‘Anthrax outbreak now under control’
The outbreak, which was reported over a month ago, killed 177 cattle.
Cases of the disease have been recorded in Bikita, Zvimba, Mahusekwa, Makonde and Marondera, among other areas nationwide.
The department’s chief director, Josphat Nyika, told the Daily News that the vaccination drive had paid off as no reports of further outbreaks had been received in over two weeks now.
“The moment we are notified of an outbreak of the disease, the area is quarantined for 30 days following the last case.
“Anthrax is an acute disease, so usually if you do not record any causality after seven days, like now it has been over 14 days, it shows that the outbreak has been contained.
“We recorded 177 cattle deaths and we have vaccinated 76 201 in several areas to contain the outbreak.
“Our team has been all over distributing part of the 811 000 doses of the anthrax vaccine we had in stock. We are left with over 100 000 doses that will remain in stock in case of any new outbreaks.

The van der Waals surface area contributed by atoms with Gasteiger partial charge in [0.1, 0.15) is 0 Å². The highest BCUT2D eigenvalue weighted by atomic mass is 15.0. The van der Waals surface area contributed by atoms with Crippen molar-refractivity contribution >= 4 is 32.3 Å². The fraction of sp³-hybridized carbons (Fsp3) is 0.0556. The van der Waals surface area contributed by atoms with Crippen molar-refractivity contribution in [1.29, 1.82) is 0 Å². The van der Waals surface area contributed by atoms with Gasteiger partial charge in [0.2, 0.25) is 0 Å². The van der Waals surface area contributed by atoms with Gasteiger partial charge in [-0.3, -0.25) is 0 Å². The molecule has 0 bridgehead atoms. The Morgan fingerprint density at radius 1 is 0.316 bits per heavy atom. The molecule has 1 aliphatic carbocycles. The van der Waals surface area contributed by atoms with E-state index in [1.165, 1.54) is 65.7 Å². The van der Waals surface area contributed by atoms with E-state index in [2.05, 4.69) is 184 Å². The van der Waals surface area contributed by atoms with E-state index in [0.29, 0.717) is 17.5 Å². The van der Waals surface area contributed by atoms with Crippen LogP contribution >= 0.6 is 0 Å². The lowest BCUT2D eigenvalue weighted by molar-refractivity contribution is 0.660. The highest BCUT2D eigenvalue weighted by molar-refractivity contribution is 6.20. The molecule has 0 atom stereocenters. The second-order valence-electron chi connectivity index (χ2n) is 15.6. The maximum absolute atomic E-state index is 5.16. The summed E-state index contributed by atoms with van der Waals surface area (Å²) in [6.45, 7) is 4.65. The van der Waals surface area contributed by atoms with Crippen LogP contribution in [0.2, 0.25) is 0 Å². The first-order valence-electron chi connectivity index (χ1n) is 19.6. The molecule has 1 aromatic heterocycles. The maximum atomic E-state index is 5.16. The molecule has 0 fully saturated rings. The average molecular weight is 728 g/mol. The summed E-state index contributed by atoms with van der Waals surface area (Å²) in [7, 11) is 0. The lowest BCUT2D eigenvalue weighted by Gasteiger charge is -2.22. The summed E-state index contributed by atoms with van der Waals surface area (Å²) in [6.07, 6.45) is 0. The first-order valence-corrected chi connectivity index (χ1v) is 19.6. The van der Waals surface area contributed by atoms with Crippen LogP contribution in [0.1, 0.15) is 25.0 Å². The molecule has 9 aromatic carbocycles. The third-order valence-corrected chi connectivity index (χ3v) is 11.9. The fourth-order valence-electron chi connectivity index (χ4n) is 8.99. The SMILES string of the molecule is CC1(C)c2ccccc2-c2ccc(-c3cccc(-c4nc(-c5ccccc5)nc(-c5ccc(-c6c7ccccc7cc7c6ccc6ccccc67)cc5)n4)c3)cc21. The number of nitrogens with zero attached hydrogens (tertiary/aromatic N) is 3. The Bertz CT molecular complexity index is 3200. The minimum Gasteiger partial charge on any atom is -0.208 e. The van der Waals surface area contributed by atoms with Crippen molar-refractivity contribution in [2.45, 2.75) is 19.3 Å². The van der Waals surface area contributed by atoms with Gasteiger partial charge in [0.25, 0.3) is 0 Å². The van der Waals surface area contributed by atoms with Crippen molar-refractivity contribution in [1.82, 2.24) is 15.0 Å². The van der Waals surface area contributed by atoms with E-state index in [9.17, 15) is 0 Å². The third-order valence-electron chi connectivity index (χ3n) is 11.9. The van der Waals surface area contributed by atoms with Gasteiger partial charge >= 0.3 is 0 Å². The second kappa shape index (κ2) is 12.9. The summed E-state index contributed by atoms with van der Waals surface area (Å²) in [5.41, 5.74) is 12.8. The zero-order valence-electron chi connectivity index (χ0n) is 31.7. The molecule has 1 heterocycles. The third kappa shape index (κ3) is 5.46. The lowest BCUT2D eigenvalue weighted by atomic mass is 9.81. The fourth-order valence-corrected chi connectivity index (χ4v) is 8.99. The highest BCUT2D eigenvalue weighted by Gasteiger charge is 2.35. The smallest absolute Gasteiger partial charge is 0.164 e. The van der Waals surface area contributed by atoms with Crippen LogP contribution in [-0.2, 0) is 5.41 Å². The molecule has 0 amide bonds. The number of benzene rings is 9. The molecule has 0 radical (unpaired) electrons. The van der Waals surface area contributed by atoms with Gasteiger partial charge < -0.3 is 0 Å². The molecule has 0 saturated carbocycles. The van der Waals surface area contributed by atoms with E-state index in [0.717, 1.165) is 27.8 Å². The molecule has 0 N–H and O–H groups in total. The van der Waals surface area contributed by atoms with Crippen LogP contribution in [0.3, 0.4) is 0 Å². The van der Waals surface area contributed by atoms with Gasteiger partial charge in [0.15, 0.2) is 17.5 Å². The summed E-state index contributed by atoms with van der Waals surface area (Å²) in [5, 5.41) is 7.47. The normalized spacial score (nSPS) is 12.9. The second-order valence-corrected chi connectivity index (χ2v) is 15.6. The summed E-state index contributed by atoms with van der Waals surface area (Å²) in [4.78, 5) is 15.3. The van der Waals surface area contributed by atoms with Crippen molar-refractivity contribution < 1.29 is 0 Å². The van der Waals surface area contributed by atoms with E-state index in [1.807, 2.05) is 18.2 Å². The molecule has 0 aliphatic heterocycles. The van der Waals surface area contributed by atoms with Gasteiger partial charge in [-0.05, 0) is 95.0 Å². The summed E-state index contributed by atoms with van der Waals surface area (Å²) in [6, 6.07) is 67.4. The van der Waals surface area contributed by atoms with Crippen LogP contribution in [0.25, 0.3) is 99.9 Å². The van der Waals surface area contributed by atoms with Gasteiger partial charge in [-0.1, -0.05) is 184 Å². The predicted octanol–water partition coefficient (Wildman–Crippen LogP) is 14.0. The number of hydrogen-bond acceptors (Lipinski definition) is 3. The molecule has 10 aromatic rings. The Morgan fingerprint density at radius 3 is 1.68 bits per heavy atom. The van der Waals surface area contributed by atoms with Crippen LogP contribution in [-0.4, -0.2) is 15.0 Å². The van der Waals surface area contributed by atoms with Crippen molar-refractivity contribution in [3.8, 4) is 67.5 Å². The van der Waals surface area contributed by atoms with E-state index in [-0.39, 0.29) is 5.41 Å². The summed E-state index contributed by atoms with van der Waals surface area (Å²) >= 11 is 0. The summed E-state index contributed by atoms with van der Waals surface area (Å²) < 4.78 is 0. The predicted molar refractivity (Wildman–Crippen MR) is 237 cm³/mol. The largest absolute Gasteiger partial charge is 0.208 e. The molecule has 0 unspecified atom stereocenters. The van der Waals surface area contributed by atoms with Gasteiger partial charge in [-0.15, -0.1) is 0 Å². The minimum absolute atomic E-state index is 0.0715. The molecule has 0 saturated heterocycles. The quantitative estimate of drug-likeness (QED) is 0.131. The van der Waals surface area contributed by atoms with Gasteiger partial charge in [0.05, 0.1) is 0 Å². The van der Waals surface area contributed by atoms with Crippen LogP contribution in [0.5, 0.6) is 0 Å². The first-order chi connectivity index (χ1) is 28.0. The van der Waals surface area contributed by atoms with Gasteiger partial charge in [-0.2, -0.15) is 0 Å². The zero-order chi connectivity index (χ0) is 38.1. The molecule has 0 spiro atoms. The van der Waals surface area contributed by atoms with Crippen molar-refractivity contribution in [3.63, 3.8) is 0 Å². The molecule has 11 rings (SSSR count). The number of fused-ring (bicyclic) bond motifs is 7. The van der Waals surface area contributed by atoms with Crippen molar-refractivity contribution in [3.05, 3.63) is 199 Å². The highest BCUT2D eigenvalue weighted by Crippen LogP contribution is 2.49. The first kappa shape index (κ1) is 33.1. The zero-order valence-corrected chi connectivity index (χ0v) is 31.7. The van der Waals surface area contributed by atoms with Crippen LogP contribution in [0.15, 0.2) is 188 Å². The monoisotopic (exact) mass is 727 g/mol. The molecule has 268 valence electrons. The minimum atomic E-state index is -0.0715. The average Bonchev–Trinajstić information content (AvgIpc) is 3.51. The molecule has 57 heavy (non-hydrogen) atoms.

“But for now we are happy we have not received any new cases as yet, which is a milestone and we are monitoring the situation,” Nyika said.
Anthrax is a serious disease caused by a spore-forming bacterium, Bacillus anthracis, which can be found naturally in soil and can remain alive in contaminated soil for decades.
Zimbabwe usually experiences anthrax outbreaks during the rainy season as rains wash away the top soil, exposing dormant bacteria in the soil.
At least 87 people were reportedly affected as a result of the outbreak.
While Nyika could not comment on the condition of the affected people, referring questions to the ministry of health, he said: “We are encouraging the public to desist from eating meat, especially from animals that would have died on their own. People should eat meat from registered abattoirs.”
Slaughtering of animals for human consumption is governed by the Public Health Act which requires people to make use of registered abattoirs, but Zimbabwe has numerous reported cases of people who practice home slaughtering, which at times results in cases of human anthrax.